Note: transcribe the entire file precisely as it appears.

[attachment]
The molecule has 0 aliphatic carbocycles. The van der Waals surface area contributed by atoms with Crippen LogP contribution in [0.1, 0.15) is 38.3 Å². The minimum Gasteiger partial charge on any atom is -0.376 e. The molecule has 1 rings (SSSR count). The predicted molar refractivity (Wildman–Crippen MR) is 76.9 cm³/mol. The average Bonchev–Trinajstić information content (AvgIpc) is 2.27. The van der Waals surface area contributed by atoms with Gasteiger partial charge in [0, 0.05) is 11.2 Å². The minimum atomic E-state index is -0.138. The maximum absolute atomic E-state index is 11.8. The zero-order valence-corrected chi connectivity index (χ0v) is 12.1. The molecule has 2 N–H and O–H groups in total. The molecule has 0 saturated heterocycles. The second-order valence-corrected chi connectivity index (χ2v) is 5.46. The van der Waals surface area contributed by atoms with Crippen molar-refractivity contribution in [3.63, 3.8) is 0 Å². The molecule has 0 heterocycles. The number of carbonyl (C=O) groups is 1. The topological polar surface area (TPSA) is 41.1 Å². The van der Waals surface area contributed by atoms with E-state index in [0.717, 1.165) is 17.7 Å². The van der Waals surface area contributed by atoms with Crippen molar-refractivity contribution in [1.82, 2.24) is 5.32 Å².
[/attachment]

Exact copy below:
The molecule has 0 aliphatic carbocycles. The van der Waals surface area contributed by atoms with Crippen LogP contribution in [0.1, 0.15) is 38.3 Å². The minimum Gasteiger partial charge on any atom is -0.376 e. The molecule has 1 rings (SSSR count). The predicted molar refractivity (Wildman–Crippen MR) is 76.9 cm³/mol. The average Bonchev–Trinajstić information content (AvgIpc) is 2.27. The van der Waals surface area contributed by atoms with Gasteiger partial charge in [0, 0.05) is 11.2 Å². The minimum atomic E-state index is -0.138. The maximum absolute atomic E-state index is 11.8. The zero-order valence-corrected chi connectivity index (χ0v) is 12.1. The molecule has 2 N–H and O–H groups in total. The molecule has 0 saturated heterocycles. The second-order valence-corrected chi connectivity index (χ2v) is 5.46. The van der Waals surface area contributed by atoms with Crippen molar-refractivity contribution in [3.63, 3.8) is 0 Å². The molecule has 0 heterocycles. The number of carbonyl (C=O) groups is 1. The topological polar surface area (TPSA) is 41.1 Å². The van der Waals surface area contributed by atoms with E-state index in [0.717, 1.165) is 17.7 Å². The van der Waals surface area contributed by atoms with Crippen molar-refractivity contribution in [1.82, 2.24) is 5.32 Å².